Empowerment and surveillance for people with dementia
|University College London||United Kingdom|
|Supervisor(s)||Prof. Paul Higgs
Dr. Georgina Charlesworth
|Early Stage Researcher (ESR1)||Yvette Vermeer|
Hello I am Yvette Vermeer from the Netherlands. As an intern at the University of Alberta in Canada, I have gained research experience in the areas of healthcare, aging, and assistive technologies. I have graduated in Management, Economics and Consumer Studies (MSc.) at Wageningen University. My research interests cover dementia, family carers, technology, products and design, consumer behaviour and empowerment.
Furthermore, I have a bachelor in Commerce and worked in home care. Withal, I am truly enthusiastic to be working for INDUCT that contributes to the usability of technology in dementia care, and to see that my work can mean something to others.
|Start date||September 2016|
ESR1 will examine the nature of the surveillance technologies in use with people with dementia having different levels of cognitive impairment and investigate the assumptions lying behind them. This will include a review of common surveillance technologies used across Europe, and in depth consultations with experts, staff, family carers and people with dementia in 3 countries. In addition, qualitative interviews will be conducted with people with dementia who are subject to surveillance technology, and their family carers to elicit their views and attitudes and any associated stigma. Surveillance technology has been developed to enable carers and institutions to monitor older people with dementia particularly those with challenging behaviours. Such technology often reduces the cared for person to a configuration of risky or dangerous behaviours. These are judged often without recourse to context or consequence.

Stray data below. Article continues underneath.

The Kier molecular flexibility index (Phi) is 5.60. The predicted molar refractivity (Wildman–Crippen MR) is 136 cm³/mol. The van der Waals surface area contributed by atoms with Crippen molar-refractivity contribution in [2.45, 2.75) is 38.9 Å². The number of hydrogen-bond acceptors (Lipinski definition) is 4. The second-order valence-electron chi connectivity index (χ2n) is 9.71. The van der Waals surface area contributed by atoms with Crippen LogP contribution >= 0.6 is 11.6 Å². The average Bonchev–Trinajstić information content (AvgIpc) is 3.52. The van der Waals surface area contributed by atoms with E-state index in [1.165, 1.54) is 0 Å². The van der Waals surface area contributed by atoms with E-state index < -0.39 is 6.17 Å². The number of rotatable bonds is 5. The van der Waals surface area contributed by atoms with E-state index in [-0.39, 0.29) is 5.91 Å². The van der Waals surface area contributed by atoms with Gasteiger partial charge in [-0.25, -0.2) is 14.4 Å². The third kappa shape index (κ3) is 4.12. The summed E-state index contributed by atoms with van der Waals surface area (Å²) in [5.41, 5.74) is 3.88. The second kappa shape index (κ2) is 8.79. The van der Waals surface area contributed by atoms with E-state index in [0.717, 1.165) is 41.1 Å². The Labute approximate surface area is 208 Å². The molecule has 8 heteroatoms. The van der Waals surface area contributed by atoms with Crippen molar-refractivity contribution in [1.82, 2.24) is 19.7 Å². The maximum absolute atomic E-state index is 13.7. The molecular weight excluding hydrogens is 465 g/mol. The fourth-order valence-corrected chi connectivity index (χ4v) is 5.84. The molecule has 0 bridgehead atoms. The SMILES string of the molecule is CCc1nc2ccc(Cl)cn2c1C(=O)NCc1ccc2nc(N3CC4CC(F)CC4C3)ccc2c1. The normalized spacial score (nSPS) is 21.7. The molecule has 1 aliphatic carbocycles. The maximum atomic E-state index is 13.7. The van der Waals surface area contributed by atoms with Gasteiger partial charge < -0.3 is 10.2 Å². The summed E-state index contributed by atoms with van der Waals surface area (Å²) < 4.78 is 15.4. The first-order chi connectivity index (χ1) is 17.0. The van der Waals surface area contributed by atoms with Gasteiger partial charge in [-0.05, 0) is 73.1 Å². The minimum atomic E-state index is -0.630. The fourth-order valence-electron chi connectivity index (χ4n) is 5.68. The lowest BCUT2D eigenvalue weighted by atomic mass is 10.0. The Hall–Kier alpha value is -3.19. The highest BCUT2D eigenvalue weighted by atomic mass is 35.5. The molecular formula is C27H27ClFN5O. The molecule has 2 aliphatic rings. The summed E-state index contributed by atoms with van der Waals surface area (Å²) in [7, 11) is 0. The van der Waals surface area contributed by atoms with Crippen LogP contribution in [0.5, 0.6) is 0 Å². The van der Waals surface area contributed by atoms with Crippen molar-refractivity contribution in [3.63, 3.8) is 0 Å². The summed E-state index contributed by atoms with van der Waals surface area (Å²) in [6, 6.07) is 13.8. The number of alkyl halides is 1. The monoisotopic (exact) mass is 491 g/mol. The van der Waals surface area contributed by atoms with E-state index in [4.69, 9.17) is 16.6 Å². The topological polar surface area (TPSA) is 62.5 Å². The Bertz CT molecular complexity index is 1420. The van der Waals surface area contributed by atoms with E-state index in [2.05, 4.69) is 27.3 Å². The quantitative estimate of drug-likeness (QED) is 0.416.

The project will provide a detailed review of characteristics of available surveillance technology in relation to concerns of experts, family carers and people with dementia. An in depth analysis of people with dementias experiences of surveillance technology will illustrate how far it impacts on everyday life, sense of autonomy and stigma.
Two of 3 months each with both including data collection. At the end of the first year to Karolinska Institute, Sweden to understand better characteristics of everyday technology and the concepts and interactions of people with dementia. In the second year with Alzheimer’s Europe to better understand the concerns and experiences of people with dementia.